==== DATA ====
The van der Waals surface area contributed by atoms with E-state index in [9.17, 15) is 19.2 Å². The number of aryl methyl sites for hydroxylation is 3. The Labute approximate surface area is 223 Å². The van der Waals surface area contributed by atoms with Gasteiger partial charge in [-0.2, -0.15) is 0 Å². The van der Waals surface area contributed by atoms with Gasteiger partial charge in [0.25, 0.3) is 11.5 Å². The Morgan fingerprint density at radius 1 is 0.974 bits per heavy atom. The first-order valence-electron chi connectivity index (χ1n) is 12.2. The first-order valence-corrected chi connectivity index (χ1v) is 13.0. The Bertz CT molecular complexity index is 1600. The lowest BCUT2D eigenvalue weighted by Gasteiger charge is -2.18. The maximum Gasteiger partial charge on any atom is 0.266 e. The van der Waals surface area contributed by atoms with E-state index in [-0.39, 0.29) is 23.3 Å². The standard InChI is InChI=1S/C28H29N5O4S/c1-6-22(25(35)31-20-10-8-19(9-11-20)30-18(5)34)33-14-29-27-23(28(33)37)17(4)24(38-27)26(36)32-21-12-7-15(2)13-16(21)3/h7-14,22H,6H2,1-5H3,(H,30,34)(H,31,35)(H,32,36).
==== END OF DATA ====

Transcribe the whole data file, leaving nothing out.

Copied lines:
The van der Waals surface area contributed by atoms with E-state index in [9.17, 15) is 19.2 Å². The number of aryl methyl sites for hydroxylation is 3. The Labute approximate surface area is 223 Å². The van der Waals surface area contributed by atoms with Gasteiger partial charge in [-0.2, -0.15) is 0 Å². The van der Waals surface area contributed by atoms with Gasteiger partial charge in [0.25, 0.3) is 11.5 Å². The Morgan fingerprint density at radius 1 is 0.974 bits per heavy atom. The first-order valence-electron chi connectivity index (χ1n) is 12.2. The first-order valence-corrected chi connectivity index (χ1v) is 13.0. The Bertz CT molecular complexity index is 1600. The lowest BCUT2D eigenvalue weighted by Gasteiger charge is -2.18. The maximum Gasteiger partial charge on any atom is 0.266 e. The van der Waals surface area contributed by atoms with E-state index in [-0.39, 0.29) is 23.3 Å². The standard InChI is InChI=1S/C28H29N5O4S/c1-6-22(25(35)31-20-10-8-19(9-11-20)30-18(5)34)33-14-29-27-23(28(33)37)17(4)24(38-27)26(36)32-21-12-7-15(2)13-16(21)3/h7-14,22H,6H2,1-5H3,(H,30,34)(H,31,35)(H,32,36).